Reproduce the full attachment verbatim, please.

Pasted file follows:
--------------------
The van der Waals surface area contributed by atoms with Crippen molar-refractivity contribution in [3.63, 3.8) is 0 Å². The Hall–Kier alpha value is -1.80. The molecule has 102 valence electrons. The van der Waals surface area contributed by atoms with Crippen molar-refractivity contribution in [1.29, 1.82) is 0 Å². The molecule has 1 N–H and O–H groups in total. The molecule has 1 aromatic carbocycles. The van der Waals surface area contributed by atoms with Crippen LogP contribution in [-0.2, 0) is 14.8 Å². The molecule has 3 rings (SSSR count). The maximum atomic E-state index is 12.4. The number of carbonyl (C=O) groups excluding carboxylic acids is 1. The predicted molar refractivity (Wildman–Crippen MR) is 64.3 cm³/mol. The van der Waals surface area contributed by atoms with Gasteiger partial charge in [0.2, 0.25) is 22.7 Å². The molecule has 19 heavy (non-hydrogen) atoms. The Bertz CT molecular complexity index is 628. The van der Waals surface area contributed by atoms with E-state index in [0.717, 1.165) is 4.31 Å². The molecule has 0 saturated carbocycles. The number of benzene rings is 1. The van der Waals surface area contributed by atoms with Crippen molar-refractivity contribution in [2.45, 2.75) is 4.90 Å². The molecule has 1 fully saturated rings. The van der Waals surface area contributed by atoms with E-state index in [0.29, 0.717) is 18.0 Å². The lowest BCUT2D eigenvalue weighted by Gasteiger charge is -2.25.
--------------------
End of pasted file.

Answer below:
The van der Waals surface area contributed by atoms with Crippen molar-refractivity contribution in [3.63, 3.8) is 0 Å². The Hall–Kier alpha value is -1.80. The molecule has 102 valence electrons. The van der Waals surface area contributed by atoms with Crippen molar-refractivity contribution in [1.29, 1.82) is 0 Å². The molecule has 1 N–H and O–H groups in total. The molecule has 1 aromatic carbocycles. The van der Waals surface area contributed by atoms with Crippen LogP contribution in [-0.2, 0) is 14.8 Å². The molecule has 3 rings (SSSR count). The maximum atomic E-state index is 12.4. The number of carbonyl (C=O) groups excluding carboxylic acids is 1. The predicted molar refractivity (Wildman–Crippen MR) is 64.3 cm³/mol. The van der Waals surface area contributed by atoms with Gasteiger partial charge in [0.2, 0.25) is 22.7 Å². The molecule has 19 heavy (non-hydrogen) atoms. The Bertz CT molecular complexity index is 628. The van der Waals surface area contributed by atoms with E-state index in [0.717, 1.165) is 4.31 Å². The molecule has 0 saturated carbocycles. The number of benzene rings is 1. The van der Waals surface area contributed by atoms with Crippen molar-refractivity contribution in [2.45, 2.75) is 4.90 Å². The molecule has 1 fully saturated rings. The van der Waals surface area contributed by atoms with E-state index in [0.29, 0.717) is 18.0 Å². The lowest BCUT2D eigenvalue weighted by Gasteiger charge is -2.25.